What structures can you provide to facilitate group work? For instance, will you create and assign the group roles, scaffold the project to help with time management, assign leaders or suggest collaborative software tools? Managing group work entails how and when you present the activity, schedule the due dates, share the evaluation criteria, and support a collaborative working environment.
- Present the expectations and goals. Provide students with a detailed plan about what they are expected to complete and why. By showing students how the group work is connected to their learning, and the real-world, they will be motivated to do their best work.
- Share the timeline and explain how it fits into the context of the course. Scaffold the activity and provide students with the timeline so they know where they are going, and be able to plan for it.
- Propose a set of collaboration tools. You can use the Canvas People tool to Create and Manage Groups or Google Course Groups to facilitate group coordination and collaboration. Students can use Canvas Groups to collaborate on projects and assignments, and initiate or participate in asynchronous discussions. Depending on your class size and the purpose of the group work, students may choose which collaboration tool they’d like to use.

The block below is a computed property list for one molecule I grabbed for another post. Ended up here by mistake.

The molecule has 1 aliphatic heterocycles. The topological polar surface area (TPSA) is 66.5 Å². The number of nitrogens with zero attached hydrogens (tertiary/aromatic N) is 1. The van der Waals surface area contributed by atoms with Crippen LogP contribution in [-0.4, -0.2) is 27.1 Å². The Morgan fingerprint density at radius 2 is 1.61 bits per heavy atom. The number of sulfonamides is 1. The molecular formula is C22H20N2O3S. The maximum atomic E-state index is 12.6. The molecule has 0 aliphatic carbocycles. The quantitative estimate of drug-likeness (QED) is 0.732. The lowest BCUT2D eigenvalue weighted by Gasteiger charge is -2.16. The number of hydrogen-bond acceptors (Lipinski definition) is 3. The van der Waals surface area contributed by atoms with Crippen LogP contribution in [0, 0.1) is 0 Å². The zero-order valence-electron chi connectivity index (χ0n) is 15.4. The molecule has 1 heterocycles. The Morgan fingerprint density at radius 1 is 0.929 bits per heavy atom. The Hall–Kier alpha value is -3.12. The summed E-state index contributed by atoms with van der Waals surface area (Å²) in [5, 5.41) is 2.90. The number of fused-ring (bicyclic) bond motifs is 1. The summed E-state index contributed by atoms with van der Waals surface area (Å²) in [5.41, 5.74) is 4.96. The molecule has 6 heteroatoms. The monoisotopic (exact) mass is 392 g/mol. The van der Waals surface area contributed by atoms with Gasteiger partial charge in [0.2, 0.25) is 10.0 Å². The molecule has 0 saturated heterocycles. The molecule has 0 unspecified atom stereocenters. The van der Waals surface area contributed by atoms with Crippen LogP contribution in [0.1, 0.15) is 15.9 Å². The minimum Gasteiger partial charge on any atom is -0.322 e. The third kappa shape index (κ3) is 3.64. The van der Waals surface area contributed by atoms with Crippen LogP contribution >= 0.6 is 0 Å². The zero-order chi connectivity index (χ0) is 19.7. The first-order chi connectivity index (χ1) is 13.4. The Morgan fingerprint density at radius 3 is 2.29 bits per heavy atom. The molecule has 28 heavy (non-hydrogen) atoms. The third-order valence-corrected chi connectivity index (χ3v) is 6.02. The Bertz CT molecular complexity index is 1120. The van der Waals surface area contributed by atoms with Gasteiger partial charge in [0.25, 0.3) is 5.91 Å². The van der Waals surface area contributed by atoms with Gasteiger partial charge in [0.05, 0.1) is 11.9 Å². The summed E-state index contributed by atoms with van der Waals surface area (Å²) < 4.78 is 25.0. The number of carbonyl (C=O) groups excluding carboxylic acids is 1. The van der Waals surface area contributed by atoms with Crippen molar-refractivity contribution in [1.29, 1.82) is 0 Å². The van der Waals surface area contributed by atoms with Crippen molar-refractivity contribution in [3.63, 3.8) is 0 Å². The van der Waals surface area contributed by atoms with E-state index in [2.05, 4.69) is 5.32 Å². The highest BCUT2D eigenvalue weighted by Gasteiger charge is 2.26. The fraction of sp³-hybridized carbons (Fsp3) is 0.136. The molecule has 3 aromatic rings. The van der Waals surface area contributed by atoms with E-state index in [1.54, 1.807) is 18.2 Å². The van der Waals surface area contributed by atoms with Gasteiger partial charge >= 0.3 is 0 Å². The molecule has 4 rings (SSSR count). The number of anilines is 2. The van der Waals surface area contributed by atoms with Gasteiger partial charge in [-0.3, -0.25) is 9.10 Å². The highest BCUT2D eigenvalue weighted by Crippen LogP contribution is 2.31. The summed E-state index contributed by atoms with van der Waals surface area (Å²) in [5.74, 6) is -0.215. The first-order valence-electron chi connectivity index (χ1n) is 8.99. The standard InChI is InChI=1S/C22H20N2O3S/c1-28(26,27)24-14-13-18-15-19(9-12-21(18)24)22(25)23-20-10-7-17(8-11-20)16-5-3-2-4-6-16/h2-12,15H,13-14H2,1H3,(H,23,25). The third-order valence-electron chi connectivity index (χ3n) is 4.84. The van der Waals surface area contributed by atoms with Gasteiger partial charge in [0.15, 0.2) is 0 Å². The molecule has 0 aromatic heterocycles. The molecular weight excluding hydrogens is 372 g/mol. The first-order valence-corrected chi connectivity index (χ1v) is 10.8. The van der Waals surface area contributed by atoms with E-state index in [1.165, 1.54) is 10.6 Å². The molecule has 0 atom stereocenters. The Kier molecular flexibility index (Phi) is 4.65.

- Describe how groups are formed. You can ask students to self-sign up by interest, topic, time zone, etc.,randomly assign groups, or manually assign them. Consider that how groups are formed will impact the level of engagement or interaction, at least initially. For assignments, we advise capping groups at 5 members. For discussions, creating a group set of 3-5 participants enables more intimate conversations with enough diversity of perspectives to keep students engaged.
- Share expectations for group interactions and roles. Articulate the key roles, and norms and expectations for working together to give the group a starting point. Describing roles and responsibilities can often help the groups run discussions and manage projects themselves without direct instructor oversight. Still, encourage groups to discuss how they will handle difficult situations and foster better collaboration as they would in common real-world situations.
- Engage students in evaluation. Build in mechanisms for students to report on how things are going so you can address issues of concern and equal distribution of work. If you will be grading the group tasks, let students know how individual performance, group performance, and the team work processes will be assessed. Using clear rubrics and providing timely and relevant feedback can help students be successful and improve their work. You may even ask students to develop some aspects of the grading criteria to involve them in the evaluation process.